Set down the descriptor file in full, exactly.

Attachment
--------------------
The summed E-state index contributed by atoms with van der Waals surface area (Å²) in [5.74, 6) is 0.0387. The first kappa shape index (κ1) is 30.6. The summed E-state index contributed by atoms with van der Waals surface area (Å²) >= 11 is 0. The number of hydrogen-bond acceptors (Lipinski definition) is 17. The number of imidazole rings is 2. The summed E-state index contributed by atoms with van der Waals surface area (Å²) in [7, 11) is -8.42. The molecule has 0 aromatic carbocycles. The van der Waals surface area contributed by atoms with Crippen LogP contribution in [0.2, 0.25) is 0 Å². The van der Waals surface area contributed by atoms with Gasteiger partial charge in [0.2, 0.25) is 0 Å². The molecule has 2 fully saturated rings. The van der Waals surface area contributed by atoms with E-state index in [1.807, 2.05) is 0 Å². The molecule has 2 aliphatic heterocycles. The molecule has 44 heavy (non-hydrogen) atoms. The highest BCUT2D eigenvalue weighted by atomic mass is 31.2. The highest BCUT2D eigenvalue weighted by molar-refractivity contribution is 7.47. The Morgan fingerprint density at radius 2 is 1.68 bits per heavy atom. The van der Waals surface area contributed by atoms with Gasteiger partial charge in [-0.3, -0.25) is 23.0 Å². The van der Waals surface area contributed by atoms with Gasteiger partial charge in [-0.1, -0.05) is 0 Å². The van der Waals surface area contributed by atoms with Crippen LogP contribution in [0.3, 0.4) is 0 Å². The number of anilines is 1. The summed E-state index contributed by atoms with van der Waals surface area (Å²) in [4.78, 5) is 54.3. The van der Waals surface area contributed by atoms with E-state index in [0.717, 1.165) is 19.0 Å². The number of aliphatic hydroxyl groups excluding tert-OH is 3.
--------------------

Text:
The summed E-state index contributed by atoms with van der Waals surface area (Å²) in [5.74, 6) is 0.0387. The first kappa shape index (κ1) is 30.6. The summed E-state index contributed by atoms with van der Waals surface area (Å²) >= 11 is 0. The number of hydrogen-bond acceptors (Lipinski definition) is 17. The number of imidazole rings is 2. The summed E-state index contributed by atoms with van der Waals surface area (Å²) in [7, 11) is -8.42. The molecule has 0 aromatic carbocycles. The van der Waals surface area contributed by atoms with Crippen LogP contribution in [0.2, 0.25) is 0 Å². The van der Waals surface area contributed by atoms with Gasteiger partial charge in [0.2, 0.25) is 0 Å². The molecule has 2 fully saturated rings. The van der Waals surface area contributed by atoms with E-state index in [1.807, 2.05) is 0 Å². The molecule has 2 aliphatic heterocycles. The molecule has 44 heavy (non-hydrogen) atoms. The highest BCUT2D eigenvalue weighted by atomic mass is 31.2. The highest BCUT2D eigenvalue weighted by molar-refractivity contribution is 7.47. The Morgan fingerprint density at radius 2 is 1.68 bits per heavy atom. The van der Waals surface area contributed by atoms with Gasteiger partial charge in [-0.3, -0.25) is 23.0 Å². The van der Waals surface area contributed by atoms with Gasteiger partial charge in [-0.1, -0.05) is 0 Å². The van der Waals surface area contributed by atoms with Crippen LogP contribution in [0.3, 0.4) is 0 Å². The number of anilines is 1. The summed E-state index contributed by atoms with van der Waals surface area (Å²) in [4.78, 5) is 54.3. The van der Waals surface area contributed by atoms with E-state index in [0.717, 1.165) is 19.0 Å². The number of aliphatic hydroxyl groups excluding tert-OH is 3.